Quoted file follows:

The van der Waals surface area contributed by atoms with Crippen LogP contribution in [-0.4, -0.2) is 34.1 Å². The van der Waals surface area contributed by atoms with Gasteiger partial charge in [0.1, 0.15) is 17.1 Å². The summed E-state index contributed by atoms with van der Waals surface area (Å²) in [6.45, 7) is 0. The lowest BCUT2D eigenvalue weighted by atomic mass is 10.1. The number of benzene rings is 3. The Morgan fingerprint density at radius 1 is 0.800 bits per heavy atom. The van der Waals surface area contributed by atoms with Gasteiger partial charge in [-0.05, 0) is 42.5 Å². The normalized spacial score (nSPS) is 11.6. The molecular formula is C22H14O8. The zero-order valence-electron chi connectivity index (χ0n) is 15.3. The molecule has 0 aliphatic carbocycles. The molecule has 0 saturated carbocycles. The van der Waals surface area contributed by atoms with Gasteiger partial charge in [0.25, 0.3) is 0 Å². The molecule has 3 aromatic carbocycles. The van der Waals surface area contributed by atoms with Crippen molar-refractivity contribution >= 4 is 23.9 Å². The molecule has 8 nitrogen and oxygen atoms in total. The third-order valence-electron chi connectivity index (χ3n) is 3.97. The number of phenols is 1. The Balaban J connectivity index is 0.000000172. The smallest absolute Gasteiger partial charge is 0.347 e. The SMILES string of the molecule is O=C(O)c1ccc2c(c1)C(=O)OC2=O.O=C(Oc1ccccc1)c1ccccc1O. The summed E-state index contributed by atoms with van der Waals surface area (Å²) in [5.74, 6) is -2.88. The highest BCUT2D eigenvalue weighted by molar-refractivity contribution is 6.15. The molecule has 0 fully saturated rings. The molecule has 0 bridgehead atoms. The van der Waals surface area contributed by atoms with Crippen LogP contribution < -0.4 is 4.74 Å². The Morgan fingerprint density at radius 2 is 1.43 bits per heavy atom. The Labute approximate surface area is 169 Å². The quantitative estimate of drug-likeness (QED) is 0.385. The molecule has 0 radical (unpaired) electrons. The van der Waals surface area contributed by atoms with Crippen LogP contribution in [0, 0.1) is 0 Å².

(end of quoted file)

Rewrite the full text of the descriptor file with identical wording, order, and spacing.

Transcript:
The van der Waals surface area contributed by atoms with Crippen LogP contribution in [-0.4, -0.2) is 34.1 Å². The van der Waals surface area contributed by atoms with Gasteiger partial charge in [0.1, 0.15) is 17.1 Å². The summed E-state index contributed by atoms with van der Waals surface area (Å²) in [6.45, 7) is 0. The lowest BCUT2D eigenvalue weighted by atomic mass is 10.1. The number of benzene rings is 3. The Morgan fingerprint density at radius 1 is 0.800 bits per heavy atom. The van der Waals surface area contributed by atoms with Gasteiger partial charge in [-0.05, 0) is 42.5 Å². The normalized spacial score (nSPS) is 11.6. The molecular formula is C22H14O8. The zero-order valence-electron chi connectivity index (χ0n) is 15.3. The molecule has 0 aliphatic carbocycles. The molecule has 0 saturated carbocycles. The van der Waals surface area contributed by atoms with Gasteiger partial charge in [0.25, 0.3) is 0 Å². The molecule has 3 aromatic carbocycles. The van der Waals surface area contributed by atoms with Crippen molar-refractivity contribution >= 4 is 23.9 Å². The molecule has 8 nitrogen and oxygen atoms in total. The third-order valence-electron chi connectivity index (χ3n) is 3.97. The number of phenols is 1. The Balaban J connectivity index is 0.000000172. The smallest absolute Gasteiger partial charge is 0.347 e. The SMILES string of the molecule is O=C(O)c1ccc2c(c1)C(=O)OC2=O.O=C(Oc1ccccc1)c1ccccc1O. The summed E-state index contributed by atoms with van der Waals surface area (Å²) in [5.74, 6) is -2.88. The highest BCUT2D eigenvalue weighted by molar-refractivity contribution is 6.15. The molecule has 0 fully saturated rings. The molecule has 0 bridgehead atoms. The van der Waals surface area contributed by atoms with Crippen LogP contribution < -0.4 is 4.74 Å². The Morgan fingerprint density at radius 2 is 1.43 bits per heavy atom. The Labute approximate surface area is 169 Å². The quantitative estimate of drug-likeness (QED) is 0.385. The molecule has 0 radical (unpaired) electrons. The van der Waals surface area contributed by atoms with Crippen LogP contribution in [0, 0.1) is 0 Å².